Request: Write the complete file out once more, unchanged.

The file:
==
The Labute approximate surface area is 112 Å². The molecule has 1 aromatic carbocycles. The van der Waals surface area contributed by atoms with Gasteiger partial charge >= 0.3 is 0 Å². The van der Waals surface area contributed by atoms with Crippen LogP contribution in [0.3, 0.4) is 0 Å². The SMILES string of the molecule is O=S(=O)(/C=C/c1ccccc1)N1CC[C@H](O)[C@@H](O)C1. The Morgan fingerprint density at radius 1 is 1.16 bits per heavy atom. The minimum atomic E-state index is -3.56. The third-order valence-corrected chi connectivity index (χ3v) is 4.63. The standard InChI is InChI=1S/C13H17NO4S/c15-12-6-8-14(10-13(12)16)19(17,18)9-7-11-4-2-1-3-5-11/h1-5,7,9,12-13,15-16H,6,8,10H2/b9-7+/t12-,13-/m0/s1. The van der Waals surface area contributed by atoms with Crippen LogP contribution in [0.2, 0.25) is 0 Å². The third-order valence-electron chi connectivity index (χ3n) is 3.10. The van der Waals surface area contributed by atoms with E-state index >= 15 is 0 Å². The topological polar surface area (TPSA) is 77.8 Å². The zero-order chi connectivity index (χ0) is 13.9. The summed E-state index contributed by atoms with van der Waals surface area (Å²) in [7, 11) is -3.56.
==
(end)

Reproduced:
The Labute approximate surface area is 112 Å². The molecule has 1 aromatic carbocycles. The van der Waals surface area contributed by atoms with Gasteiger partial charge >= 0.3 is 0 Å². The van der Waals surface area contributed by atoms with Crippen LogP contribution in [0.3, 0.4) is 0 Å². The SMILES string of the molecule is O=S(=O)(/C=C/c1ccccc1)N1CC[C@H](O)[C@@H](O)C1. The Morgan fingerprint density at radius 1 is 1.16 bits per heavy atom. The minimum atomic E-state index is -3.56. The third-order valence-corrected chi connectivity index (χ3v) is 4.63. The standard InChI is InChI=1S/C13H17NO4S/c15-12-6-8-14(10-13(12)16)19(17,18)9-7-11-4-2-1-3-5-11/h1-5,7,9,12-13,15-16H,6,8,10H2/b9-7+/t12-,13-/m0/s1. The van der Waals surface area contributed by atoms with Crippen LogP contribution in [0.2, 0.25) is 0 Å². The third-order valence-electron chi connectivity index (χ3n) is 3.10. The van der Waals surface area contributed by atoms with E-state index >= 15 is 0 Å². The topological polar surface area (TPSA) is 77.8 Å². The zero-order chi connectivity index (χ0) is 13.9. The summed E-state index contributed by atoms with van der Waals surface area (Å²) in [7, 11) is -3.56.